Master Plan Master Plan Master Plan
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General goals

  • Optimize use of the area, especially in relation to existingtransportation and rail networks
  • Improve the accessibility of the area
  • Reduce the nuisances caused by rail activities

Planning issues

The Meadowbrook area covers 57 hectares in the Borough of Côte-Saint-Luc – Hampstead – Montréal-Ouest (31 hectares) and in the Borough of Lachine (26 hectares). Presently occupied by the Meadowbrook Golf Club, the area has been owned by Canadian Pacific and its subsidiaries since 1917. Originally designed as a recreational facility for CP employees, the site was converted into a golf course in the 1930’s. Residential development of the area has been considered for the past few decades.

The future of the Meadowbrook area is not yet determined. Various options or a combination of options may be considered: preserving the golf course, creating a park or allowing low- or medium-density residential development. Regardless of the decision, improvement of the area must follow a sustainable development approach and be consistent with the site’s assets and constraints.

As of now, access to the area is a major constraint. The site is bounded by a railway to the south, single-family houses to the east and Canadian Pacific railyards to the north and west. Chemin de la Côte-Saint-Luc provides the only street access. Norman offers the possibility of creating a road link and improving accessibility.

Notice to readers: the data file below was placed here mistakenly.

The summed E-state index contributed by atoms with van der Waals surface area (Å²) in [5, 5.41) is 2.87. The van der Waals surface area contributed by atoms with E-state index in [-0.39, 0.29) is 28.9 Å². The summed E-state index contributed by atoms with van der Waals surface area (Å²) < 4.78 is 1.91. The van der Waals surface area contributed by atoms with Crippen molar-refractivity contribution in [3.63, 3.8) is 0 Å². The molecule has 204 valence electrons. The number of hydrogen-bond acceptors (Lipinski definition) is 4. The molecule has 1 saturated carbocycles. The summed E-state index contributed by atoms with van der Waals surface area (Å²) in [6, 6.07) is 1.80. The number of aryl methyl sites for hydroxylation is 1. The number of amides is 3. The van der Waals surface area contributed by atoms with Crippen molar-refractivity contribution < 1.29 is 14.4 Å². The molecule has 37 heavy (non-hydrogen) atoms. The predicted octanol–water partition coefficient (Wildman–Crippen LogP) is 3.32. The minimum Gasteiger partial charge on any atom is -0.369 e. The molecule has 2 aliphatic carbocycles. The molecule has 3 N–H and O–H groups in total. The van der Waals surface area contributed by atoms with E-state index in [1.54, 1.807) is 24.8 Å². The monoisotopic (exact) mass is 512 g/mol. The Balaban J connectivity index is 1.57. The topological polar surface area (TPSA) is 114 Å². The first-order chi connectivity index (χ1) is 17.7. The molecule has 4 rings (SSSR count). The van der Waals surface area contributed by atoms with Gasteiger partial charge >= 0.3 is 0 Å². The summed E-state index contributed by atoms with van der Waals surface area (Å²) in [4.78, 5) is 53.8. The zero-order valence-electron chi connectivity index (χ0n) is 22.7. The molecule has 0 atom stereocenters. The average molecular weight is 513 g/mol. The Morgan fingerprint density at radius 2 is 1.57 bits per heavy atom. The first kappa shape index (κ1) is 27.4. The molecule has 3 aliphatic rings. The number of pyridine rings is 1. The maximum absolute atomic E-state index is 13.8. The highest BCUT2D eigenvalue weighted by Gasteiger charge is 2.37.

Any development in the area will have to consider the presence of railway operations, which generate a significant amount of noise. The type of freight being carried through the yards and on the tracks may also raise public safety concerns.

The positive fiscal impact of any development project will have to be assessed by taking into account, among other things, the current capacity of water and sewer infrastructure.

Some characteristics of the area make it very attractive, particularly its mature and diverse vegetation and its location at the centre of the Island. Though road access to the site is problematic, its isolation could easily be corrected by building a commuter train station. In fact, trains from Rigaud already use the CP tracks on the south side of the golf course to reach the Central Business District.